8 facts about fashion supply chains that you might not know – Fashion Journal

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PHOTOGRAPHY BY JORDAN J KAYE AND LUCILLE BONE FOR USE DAILY

WORDS BY KAYA MARTIN

Read on for some surprising (and pretty alarming) facts about fashion supply chains. 

Take a moment to look down at what you’re wearing. It’s giving! But I have a serious question for you: how much do you really know about where your clothing has come from? Sure, you could tell me where you bought it.

Maybe you blew your savings bit on a chunky knit from a small boutique because you knew they had good business practices. Maybe you thrifted that leather mini. On the tag, you could find out the fabric composition and the country where it was made. 


For more on slow fashion, head to our Fashion vertical.


But when we really peel back the layers, there are still a lot of unknowns about the fashion supply chain. A hard truth for those of us who love fashion is that our love of clothing has a high environmental cost.

In 2021, the World Economic Forum reported that the fashion industry was the third-largest polluter in the world, after food and construction. The fashion supply chain can be tricky to understand because of the many steps that turn a few wheelbarrows full of cotton into a pair of jeans.

But if we become more educated on the systems that create the clothes we love, it gives us the agency to vote with our dollars and encourage industry-wide change. To get you started, we did some digging and discovered some surprising (and pretty alarming) facts about fashion supply chains. 

Roughly one in eight workers worldwide are employed in the fashion and textiles industry

The apparel industry is a behemoth. Out of all of these workers, roughly 80 per cent are women. Many of us rely on these fashion-related jobs for our all-important paycheques but the number on the cheques varies widely. 

Less than two per cent of fashion workers make a living wage

The sad reality is that most garment workers are severely underpaid. Outsourcing labour to countries with high levels of poverty is a strategy used by big brands such as Gap and Nike to keep consumer prices low. Workers in Ethiopia are the lowest paid, with the base wage being the equivalent of just under $35 AUD a month.

Australians are the second-largest consumer of textiles in the world, buying an average of 27 kilograms of clothing per person each year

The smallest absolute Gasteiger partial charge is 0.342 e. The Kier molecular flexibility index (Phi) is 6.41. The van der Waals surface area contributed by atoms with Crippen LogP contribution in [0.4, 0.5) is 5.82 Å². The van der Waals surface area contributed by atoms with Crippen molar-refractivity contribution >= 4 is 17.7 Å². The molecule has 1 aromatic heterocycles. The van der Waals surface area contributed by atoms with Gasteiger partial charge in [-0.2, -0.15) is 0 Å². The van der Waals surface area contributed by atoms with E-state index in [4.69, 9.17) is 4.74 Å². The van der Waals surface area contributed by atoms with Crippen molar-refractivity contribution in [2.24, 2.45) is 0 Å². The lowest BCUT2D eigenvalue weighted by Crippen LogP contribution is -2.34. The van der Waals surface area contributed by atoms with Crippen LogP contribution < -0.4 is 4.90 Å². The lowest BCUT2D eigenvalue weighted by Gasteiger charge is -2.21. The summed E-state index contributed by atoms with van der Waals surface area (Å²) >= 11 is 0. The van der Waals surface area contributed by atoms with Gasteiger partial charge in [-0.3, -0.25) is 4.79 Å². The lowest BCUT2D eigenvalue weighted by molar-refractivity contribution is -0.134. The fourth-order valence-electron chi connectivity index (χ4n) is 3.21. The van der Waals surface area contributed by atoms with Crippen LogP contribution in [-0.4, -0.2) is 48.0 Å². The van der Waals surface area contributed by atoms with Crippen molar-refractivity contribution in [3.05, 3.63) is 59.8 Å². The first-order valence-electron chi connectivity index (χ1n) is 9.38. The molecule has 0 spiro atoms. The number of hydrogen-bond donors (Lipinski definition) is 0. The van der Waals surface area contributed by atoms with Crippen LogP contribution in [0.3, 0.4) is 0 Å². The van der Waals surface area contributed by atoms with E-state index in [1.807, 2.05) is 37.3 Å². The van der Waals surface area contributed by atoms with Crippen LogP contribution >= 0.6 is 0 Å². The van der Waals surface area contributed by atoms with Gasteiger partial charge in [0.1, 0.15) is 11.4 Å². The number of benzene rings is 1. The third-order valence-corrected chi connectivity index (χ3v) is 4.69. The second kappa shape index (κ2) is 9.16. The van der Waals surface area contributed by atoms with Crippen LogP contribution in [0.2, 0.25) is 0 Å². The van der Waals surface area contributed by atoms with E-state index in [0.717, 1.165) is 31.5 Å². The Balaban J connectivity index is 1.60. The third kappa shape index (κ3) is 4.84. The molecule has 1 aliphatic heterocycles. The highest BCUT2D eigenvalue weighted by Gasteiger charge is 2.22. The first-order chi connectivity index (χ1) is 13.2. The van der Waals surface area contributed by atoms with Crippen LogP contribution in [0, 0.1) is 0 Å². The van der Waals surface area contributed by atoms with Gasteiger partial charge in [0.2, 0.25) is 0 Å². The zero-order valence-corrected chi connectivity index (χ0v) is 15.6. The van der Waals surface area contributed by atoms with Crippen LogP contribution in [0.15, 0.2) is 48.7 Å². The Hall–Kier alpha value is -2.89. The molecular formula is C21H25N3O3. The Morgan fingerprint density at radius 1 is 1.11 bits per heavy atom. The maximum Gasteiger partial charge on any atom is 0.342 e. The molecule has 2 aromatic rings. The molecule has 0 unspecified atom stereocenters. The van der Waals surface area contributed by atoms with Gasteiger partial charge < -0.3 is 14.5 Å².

With so many innovative and exciting local labels, it’s no wonder we have such an appetite for fashion. It’s important that we remember to invest in pieces we love rather than making snap decisions on fast fashion items that will lose their shine in a matter of months.

The fast fashion business model is based on ‘planned obsolescence

Fast fashion retailers are aware that their clothes will not stand the test of time. They know that their garments only have to last until the next trend comes along. If you’ve ever held a Shein top in your hands, then you know what I’m talking about.

Polyester can take more than 200 years to decompose

This means that if you buy it today it will outlast both your future children and your future grandchildren. What’s worse is that it’s the most commonly used fabric. Nearly 70 million barrels of oil are used to make polyester each year.

200 million trees are cut down each year to make cellulosic fabrics, with 35 to 40 per cent coming from old-growth forests

All-natural fabrics are not always free of harm, either. Forest-based fabrics comprise five per cent of the total apparel industry and this figure is only expected to increase in the coming years. Forests in Indonesia and the Boreal rainforests are targeted for fabric production. 

Some countries have banned the importation of secondhand clothes

Donating clothes to charity is more complicated than it seems. In 2016, a group of African countries announced a plan to taper off the flow of secondhand clothing from Western nations. The abundance of donated clothing played a role in the collapse of the local East African textiles industry. In Ghana, the term used for these garments translates to ‘dead White men’s clothes’.

Nearly half of all major brands and retailers have sustainable material targets – but less than one third define what ‘sustainable’ means

It’s no question that the fashion industry needs more transparency. Brands opt to simply say they want sustainability without providing information or metrics on what that looks like. Without a standard to hold them to, they continue to get away with malpractice.

For a breakdown of fashion supply chains and how they work, try this.

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